South African expats open to idea of returning home

10 March 2016

Almost 400 Africans living in the United Kingdom and the rest of Europe turned up for a meet and greet at London’s Park Plaza Victoria to learn more about how Africans living and working abroad were able to return home.

Homecoming Revolution, a recruitment firm for global Africans, together with its various partners including Brand South Africa, hosted the event on 4 and 5 March. It clarified the details and logistics of how Africans living and working abroad were able to return home, including information on careers, property trends, relocation services, education and immigration advice.

“People flew in from Belgium and France especially for the Brand South Africa Cocktail & Pam Golding Lunch, highlighting the level of interest among Africans in Europe in opportunities back home,” said Homecoming Revolution chief executive Angel Jones.

Employment, property and education

Attendees met representatives from top pan-African employers, including Agco, Bryanston Consulting, Guaranty Trust Bank, Ipreo, Nelson Mandela Children’s Hospital, Mace, MultiChoice and Africa Health Placements, to discuss career opportunities back home.

A presentation by Pam Golding Properties unpacked the intricacies and requirements of the current African property market. Advice and logistical details on repatriation and shipping were also presented by the White & Company international moving firm.

Schools such as Roedean School (SA), Kingsmead College, Hilton College, and St John’s College also exhibited, offering advice and information on schooling and education.

Homecoming success stories

In addition to a performance by South Africa’s only isiXhosa-speaking Jewish comedian, Nik Rabinowitz, who updated the expat audience – in his own unique, light satirical touch – on the challenges of living in Africa, the event also offered some enlightening homecoming testimonials and other expert insights into the continent.

Keynote speakers included Pumela Salela, Brand South Africa’s UK country head; Bankole Cardoso, Nigerian “homecomer” and entrepreneur; and Eddie Mandhry, the director for Africa of the Yale Office on International Affairs. Salela called the event “exceptional”, saying it was evidence of expats’ “greater emotional connection to Africa”.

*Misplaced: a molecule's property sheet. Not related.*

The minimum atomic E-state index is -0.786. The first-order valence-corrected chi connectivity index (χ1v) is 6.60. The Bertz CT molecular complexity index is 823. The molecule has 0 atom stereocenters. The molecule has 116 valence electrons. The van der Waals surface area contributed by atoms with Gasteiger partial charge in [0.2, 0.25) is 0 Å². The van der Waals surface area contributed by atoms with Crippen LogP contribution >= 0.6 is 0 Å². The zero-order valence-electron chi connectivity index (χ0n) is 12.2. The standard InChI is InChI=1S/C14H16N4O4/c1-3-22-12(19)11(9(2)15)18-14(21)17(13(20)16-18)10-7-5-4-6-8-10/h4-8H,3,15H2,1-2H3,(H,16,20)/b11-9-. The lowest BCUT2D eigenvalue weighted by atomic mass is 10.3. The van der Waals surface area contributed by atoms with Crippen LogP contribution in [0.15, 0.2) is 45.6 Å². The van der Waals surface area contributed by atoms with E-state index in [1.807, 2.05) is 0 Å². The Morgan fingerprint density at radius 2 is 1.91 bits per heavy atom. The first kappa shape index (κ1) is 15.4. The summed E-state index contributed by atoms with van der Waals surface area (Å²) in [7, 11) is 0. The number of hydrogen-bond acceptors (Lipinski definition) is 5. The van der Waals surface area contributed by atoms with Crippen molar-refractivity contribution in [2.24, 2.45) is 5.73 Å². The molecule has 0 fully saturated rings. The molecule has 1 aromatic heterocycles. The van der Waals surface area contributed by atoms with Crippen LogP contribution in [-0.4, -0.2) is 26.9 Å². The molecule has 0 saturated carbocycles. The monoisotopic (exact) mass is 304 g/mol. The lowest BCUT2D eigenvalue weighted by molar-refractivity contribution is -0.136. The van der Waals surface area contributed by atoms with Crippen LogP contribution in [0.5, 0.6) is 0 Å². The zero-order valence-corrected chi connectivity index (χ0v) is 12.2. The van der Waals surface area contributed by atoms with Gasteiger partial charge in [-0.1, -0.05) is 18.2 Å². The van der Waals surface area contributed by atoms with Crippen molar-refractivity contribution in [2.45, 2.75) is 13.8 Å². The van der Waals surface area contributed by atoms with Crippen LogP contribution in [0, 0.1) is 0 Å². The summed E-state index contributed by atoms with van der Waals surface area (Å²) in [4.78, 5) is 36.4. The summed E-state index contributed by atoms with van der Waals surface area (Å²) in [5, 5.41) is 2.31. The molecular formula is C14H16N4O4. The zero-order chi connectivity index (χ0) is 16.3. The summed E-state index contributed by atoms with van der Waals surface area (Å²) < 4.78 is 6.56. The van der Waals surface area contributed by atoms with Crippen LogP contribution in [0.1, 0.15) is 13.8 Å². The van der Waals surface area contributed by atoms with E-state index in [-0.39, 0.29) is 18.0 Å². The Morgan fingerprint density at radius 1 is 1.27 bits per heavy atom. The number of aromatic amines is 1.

Each attendee also received a Taste of Africa gift pack of uniquely African snacks and drinks, sponsored by Makro and AVI Brands.

Key trends

In her address, Jones told attendees that throughout the Homecoming Revolution’s research and interaction with Africa expats, four specific trends emerged regarding the desire for those living abroad to return to their home countries.

More young people

Jones explained that over the past couple of years there had been a marked increase in the number of young people expressing a desire to return home, adding that “70% of attendees at our London event were aged below 45. mainly young singles, newly married couples and families with small children”.

Africa is surprising, but so are its people

Like the saying went, “Africa is not for sissies”, the continent was full of surprises – some good, some bad – but, as Jones explained, its people were also determined to deal with those surprises.

“You can’t put Africa into a box. (its) unpredictability makes for a tenacious person. Risks are big (in Africa), but the rewards are even bigger.

Critical skill requirements are growing

“As industries across the continent evolve and diversify,” Jones said, “the need for skilled African diaspora professionals becomes ever more apparent. This was our most diverse employee event ever. While the event is usually top heavy in the financial services space, industries it covered now included consulting, construction, agriculture, health care, media, research and financial data.”

Johannesburg is a desired destination

While Cape Town and Durban have usually been the cities of choice for homecoming expats, according to Jones “more and more people are beginning to view Johannesburg as a preferred destination. In recent years, the city has shed its black sheep image in favour of becoming the continent’s career hub as well as a hip and buzzing urban centre.”

Eager to come home

Attendees were vocal about their desire to return to their countries of origin, and while they were realistic about the logistics of fulfilling that desire, they welcomed the assistance of Homecoming Revolution and its partners in making their desires easier to achieve.

“It was so inspiring,” said Danielle Lefebvre. “It gave me goose bumps and definitely. hope of returning in the future.”

Juanique Ferreira, who works in London, said the event helped her confirm what she had thought all along, that moving back home was the right thing to do. “I need to make it happen. Homecoming Revolution’s event has given me so much hope.”

Other attendees, including Nana Ocran, praised Homecoming Revolution’s dedication to bringing the message to expats, both the good and the bad of returning home. Jones’s passion, motivation and inspiring message from the continent made the concept of homecoming a positive, fun prospect. “Inspiring, thought-provoking and I feel absolutely energised,” said Ocran, adding that she was excited about. returning back home.”

Source: Homecoming Revolution South Africa